In fact, replacement parts printed by Stratasys industrial 3-D printers can be found on 60-year-old trains. "The rail industry is a lot like aerospace in terms of requirements," says Scott Sevcik, vice president of manufacturing solutions at Stratasys, which serves industries from aerospace to automotive. "Solutions that aerospace drove are now spilling over."
Once company taking advantage of 3-D printing is Siemens Mobility, which has been using Stratasys printers like the Fortus 900mc since 2015 to provide solutions for its rail customers.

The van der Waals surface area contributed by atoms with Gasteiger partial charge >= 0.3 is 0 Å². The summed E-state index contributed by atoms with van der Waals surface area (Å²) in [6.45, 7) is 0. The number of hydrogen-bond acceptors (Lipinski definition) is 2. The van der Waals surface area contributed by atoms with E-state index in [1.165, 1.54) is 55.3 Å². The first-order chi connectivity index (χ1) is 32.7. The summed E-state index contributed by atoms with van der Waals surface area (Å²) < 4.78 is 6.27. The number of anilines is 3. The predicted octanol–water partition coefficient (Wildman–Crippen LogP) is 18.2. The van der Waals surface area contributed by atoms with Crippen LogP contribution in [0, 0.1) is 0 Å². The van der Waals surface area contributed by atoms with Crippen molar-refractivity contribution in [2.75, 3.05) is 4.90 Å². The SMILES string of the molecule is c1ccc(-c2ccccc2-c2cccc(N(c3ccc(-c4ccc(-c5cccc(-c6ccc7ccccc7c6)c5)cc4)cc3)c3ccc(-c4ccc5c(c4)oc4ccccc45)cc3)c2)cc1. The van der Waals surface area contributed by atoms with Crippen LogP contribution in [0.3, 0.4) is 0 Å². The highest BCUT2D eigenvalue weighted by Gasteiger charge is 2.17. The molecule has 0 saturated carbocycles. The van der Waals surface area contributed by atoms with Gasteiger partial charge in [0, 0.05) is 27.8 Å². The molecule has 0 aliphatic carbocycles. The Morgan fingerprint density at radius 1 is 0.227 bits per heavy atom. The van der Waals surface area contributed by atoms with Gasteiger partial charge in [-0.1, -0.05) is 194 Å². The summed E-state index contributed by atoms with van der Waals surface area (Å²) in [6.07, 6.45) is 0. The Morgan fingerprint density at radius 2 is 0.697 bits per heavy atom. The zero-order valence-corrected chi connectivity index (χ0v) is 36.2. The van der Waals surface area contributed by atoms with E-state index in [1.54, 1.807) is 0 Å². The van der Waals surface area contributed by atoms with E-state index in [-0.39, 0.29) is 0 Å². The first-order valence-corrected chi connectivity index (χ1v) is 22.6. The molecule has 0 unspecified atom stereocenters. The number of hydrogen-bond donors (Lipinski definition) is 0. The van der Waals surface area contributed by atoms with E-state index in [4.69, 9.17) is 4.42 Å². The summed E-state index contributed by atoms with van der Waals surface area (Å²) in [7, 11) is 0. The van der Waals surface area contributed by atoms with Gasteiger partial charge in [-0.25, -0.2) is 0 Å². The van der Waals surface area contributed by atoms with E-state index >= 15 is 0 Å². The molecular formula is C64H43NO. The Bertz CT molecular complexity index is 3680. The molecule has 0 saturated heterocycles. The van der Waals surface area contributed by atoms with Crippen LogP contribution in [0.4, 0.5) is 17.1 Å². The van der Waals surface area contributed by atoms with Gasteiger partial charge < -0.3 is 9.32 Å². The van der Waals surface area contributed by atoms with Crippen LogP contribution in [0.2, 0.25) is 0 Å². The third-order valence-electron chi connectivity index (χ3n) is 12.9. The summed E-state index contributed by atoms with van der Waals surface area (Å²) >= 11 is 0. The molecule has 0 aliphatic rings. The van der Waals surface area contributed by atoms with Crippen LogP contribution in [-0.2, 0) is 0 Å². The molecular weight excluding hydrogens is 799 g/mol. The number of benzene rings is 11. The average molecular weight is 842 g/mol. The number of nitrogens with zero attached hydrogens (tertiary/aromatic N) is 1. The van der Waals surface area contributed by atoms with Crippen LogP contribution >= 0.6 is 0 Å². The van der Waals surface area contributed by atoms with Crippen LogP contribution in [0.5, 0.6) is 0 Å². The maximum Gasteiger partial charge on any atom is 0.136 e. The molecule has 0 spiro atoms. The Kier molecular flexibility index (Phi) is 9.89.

Trains can go a lifetime needing only two or three replacements of specific parts. Traditional manufacturing requires bulk orders, and replacement parts that are paid for, but never used, get scrapped. With additive manufacturing, Siemens can instead make a single part to order, saving time and money.
One such railroad customer is SWU Verkehr GmbH, which provides rail transport in Germany. Siemens employed Stratasys' printers for this customer to create customized armrests for drivers and housing covers for the trains' couplers.
But in addition to simply creating replacement parts, Michael Kuczmik, Head of Siemens Mobility customer service, tells me that additive manufacturing allows the company to go further: improving those parts for existing applications.
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